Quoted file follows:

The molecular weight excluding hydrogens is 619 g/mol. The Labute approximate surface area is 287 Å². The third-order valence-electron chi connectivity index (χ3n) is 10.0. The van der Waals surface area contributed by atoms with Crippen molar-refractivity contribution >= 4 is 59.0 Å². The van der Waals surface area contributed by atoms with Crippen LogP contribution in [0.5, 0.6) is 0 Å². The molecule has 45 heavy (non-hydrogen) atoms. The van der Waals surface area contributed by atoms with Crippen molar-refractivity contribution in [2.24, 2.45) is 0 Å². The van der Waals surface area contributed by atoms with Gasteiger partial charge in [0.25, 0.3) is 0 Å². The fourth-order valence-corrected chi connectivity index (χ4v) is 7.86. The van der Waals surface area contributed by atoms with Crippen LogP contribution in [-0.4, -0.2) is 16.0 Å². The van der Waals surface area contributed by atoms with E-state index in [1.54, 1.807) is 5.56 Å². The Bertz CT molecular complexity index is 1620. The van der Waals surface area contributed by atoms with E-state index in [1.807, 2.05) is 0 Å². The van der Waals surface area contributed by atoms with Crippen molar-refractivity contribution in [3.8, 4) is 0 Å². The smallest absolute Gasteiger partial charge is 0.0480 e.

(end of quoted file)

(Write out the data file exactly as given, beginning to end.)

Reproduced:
The molecular weight excluding hydrogens is 619 g/mol. The Labute approximate surface area is 287 Å². The third-order valence-electron chi connectivity index (χ3n) is 10.0. The van der Waals surface area contributed by atoms with Crippen molar-refractivity contribution >= 4 is 59.0 Å². The van der Waals surface area contributed by atoms with Crippen LogP contribution in [0.5, 0.6) is 0 Å². The molecule has 45 heavy (non-hydrogen) atoms. The van der Waals surface area contributed by atoms with Crippen molar-refractivity contribution in [2.24, 2.45) is 0 Å². The van der Waals surface area contributed by atoms with Gasteiger partial charge in [0.25, 0.3) is 0 Å². The fourth-order valence-corrected chi connectivity index (χ4v) is 7.86. The van der Waals surface area contributed by atoms with Crippen LogP contribution in [-0.4, -0.2) is 16.0 Å². The van der Waals surface area contributed by atoms with E-state index in [1.54, 1.807) is 5.56 Å². The Bertz CT molecular complexity index is 1620. The van der Waals surface area contributed by atoms with E-state index in [1.807, 2.05) is 0 Å². The van der Waals surface area contributed by atoms with Crippen molar-refractivity contribution in [3.8, 4) is 0 Å². The smallest absolute Gasteiger partial charge is 0.0480 e.